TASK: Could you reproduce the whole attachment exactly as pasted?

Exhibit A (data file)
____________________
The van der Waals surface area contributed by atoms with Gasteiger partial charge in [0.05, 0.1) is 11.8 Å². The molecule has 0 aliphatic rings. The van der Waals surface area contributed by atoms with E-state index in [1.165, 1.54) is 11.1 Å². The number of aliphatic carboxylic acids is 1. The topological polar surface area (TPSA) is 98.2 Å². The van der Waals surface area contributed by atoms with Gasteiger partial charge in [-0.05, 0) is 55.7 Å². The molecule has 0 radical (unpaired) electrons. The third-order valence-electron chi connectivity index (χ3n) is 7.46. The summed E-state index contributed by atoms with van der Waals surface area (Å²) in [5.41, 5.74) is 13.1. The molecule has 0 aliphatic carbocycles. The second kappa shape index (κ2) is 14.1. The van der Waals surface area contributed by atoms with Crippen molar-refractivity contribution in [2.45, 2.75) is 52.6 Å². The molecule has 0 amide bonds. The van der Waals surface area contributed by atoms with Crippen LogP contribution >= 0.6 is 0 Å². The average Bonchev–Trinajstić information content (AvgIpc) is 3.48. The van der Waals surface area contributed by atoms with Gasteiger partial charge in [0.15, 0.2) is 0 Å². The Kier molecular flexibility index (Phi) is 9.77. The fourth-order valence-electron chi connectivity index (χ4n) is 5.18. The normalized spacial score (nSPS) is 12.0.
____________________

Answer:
The van der Waals surface area contributed by atoms with Gasteiger partial charge in [0.05, 0.1) is 11.8 Å². The molecule has 0 aliphatic rings. The van der Waals surface area contributed by atoms with E-state index in [1.165, 1.54) is 11.1 Å². The number of aliphatic carboxylic acids is 1. The topological polar surface area (TPSA) is 98.2 Å². The van der Waals surface area contributed by atoms with Gasteiger partial charge in [-0.05, 0) is 55.7 Å². The molecule has 0 radical (unpaired) electrons. The third-order valence-electron chi connectivity index (χ3n) is 7.46. The summed E-state index contributed by atoms with van der Waals surface area (Å²) in [5.41, 5.74) is 13.1. The molecule has 0 aliphatic carbocycles. The second kappa shape index (κ2) is 14.1. The van der Waals surface area contributed by atoms with Crippen molar-refractivity contribution in [2.45, 2.75) is 52.6 Å². The molecule has 0 amide bonds. The van der Waals surface area contributed by atoms with Crippen LogP contribution >= 0.6 is 0 Å². The average Bonchev–Trinajstić information content (AvgIpc) is 3.48. The van der Waals surface area contributed by atoms with Gasteiger partial charge in [0.15, 0.2) is 0 Å². The Kier molecular flexibility index (Phi) is 9.77. The fourth-order valence-electron chi connectivity index (χ4n) is 5.18. The normalized spacial score (nSPS) is 12.0.